However, originally, they only intended to change the regulations, but a failure in communication led to the announcement saying the border was fully open. Thousands flooded the checkpoints, overwhelming the officers there, so they had little choice but to let them through. An estimated 2 million visiting West Berlin that weekend, with both sides celebrating joyously. People took hammers and pick axes to the wall, chipping out pieces as souvenirs.
Yet while the wall no longer served as a political barrier, it still stood for a few more months. Bulldozers opened up ten new crossings though, to make it easier for the hordes of people to get through. They continued demolishing more and more sections over the following months, and repaired the roads that had once been severed. This was the first step towards the reunification of Germany, which was finally achieved on 3rd October 1990, less than a year later. East Germany was dissolved and rejoined the West, forming the united Germany we see today.
While the majority of the Berlin Wall has been demolished, there are various sections around the city that still stand today. You have several choices of which parts to see, some more intact than others. For example, in Potsdamer Platz, you will find a few graffitied, concrete blocks remaining in the square, alongside information posts about the wall. Checkpoint Charlie is also a popular site, an American controlled border crossing, where people can now pose for photos with ‘guards’ in costumes, and there’s a small museum nearby.
The Wall Memorial
To learn most about the Berlin Wall’s history, the Memorial shows you what life was like beside the it. The wall went right down the centre of Bernauer Straße, directly in front of East German homes. When it was built in 1961, hundreds tried to cross illegally. They built underground tunnels or jumped from their windows, and many lost their lives here. Many homes were also destroyed in order to build it, and the remains of some have now been excavated.
The Memorial includes a concrete section of the wall, as well as wooden posts installed to show where the rest used to stand. There are several open air exhibitions with information, photos, and audio recordings about its history. The visitor centre has more exhibitions about the history of the construction of the wall, and an observation tower to see the crossing points. Finally, there is the Chapel of Reconciliation, a modern looking church building that was constructed after the fall of the Berlin Wall. The original church was demolished in 1985, as it was on the border strip, but pieces of its rubble are embedded into the clay walls of the new building. Outside it, the Window of Memorial displays photographs of those who lost their lives attempting to cross.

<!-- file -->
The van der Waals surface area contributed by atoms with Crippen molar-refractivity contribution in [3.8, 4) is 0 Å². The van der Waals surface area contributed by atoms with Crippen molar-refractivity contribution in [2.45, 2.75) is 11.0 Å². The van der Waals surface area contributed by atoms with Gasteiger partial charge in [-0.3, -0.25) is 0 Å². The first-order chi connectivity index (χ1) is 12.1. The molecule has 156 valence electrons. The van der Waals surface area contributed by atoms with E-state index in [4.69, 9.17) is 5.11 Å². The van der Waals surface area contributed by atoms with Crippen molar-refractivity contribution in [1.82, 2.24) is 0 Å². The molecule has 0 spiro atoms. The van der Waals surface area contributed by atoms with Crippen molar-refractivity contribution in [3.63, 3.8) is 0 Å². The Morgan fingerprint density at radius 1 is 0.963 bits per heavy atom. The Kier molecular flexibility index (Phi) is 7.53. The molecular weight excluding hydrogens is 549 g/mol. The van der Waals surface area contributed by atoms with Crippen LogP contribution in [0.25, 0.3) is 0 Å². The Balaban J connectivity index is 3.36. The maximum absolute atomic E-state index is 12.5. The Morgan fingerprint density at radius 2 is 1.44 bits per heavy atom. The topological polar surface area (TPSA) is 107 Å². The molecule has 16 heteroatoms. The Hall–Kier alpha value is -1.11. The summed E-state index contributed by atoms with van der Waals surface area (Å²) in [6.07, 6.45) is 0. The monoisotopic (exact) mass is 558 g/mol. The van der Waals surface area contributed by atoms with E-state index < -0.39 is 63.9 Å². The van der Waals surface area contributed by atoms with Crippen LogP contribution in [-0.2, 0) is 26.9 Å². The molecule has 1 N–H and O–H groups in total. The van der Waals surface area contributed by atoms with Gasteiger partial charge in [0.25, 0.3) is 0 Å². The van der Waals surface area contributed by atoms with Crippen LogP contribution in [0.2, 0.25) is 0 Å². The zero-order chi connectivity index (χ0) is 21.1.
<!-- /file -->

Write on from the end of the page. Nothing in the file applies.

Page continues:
East Side Gallery
Probably one of the most famous sections of the Berlin Wall still standing is the East Side Gallery. This 1.3km stretch of concrete is adorned with dozens of colourful murals, making it the longest open air gallery in the world. As demolition of the wall began, over 100 artists came from 21 different countries to paint this section. It was officially opened as a gallery in September 1990, and given memorial status a year later. Most of the paintings reflect the political changes of the time, and the city’s hopes for the future.
Many of the paintings have been damaged by the weather, erosion, and graffiti, being exposed to the open air all the time. Work to restore the paintings began in the 21st century, and by 2009, nearly all of it had been repainted. One of the most famous murals is Dmitri Vrubel’s ‘Fraternal Kiss’, showing Brezhnev (Soviet leader) and Honecker (East German leader) kissing passionately. Informative tours about this area are also available, or you can explore yourself. On the other side of the gallery, you can relax and walk along the banks of the River Spree.
Entry & opening hours: Most areas of the wall available to visit are free and outdoors. The exception is the visitor centre at the Memorial, which is closed on Mondays, and open 10.00am-6.00pm the rest of the week, with free entry.
Berlin is easy to navigate by public transport, and the various sites are all close to u-Bahn (underground train) stations. Postdamer Platz and Checkpoint Charlie are in the city centre. The Memorial is slightly further north, on Bernauer Straße, close to the station of the same name. The East Side Gallery is out to the east (funnily enough), on Mulhenstraße, next to the River Spree, and closest to Schlesisches Tor station.
Have you visited any part of the Berlin Wall before? Leave a comment about your experience!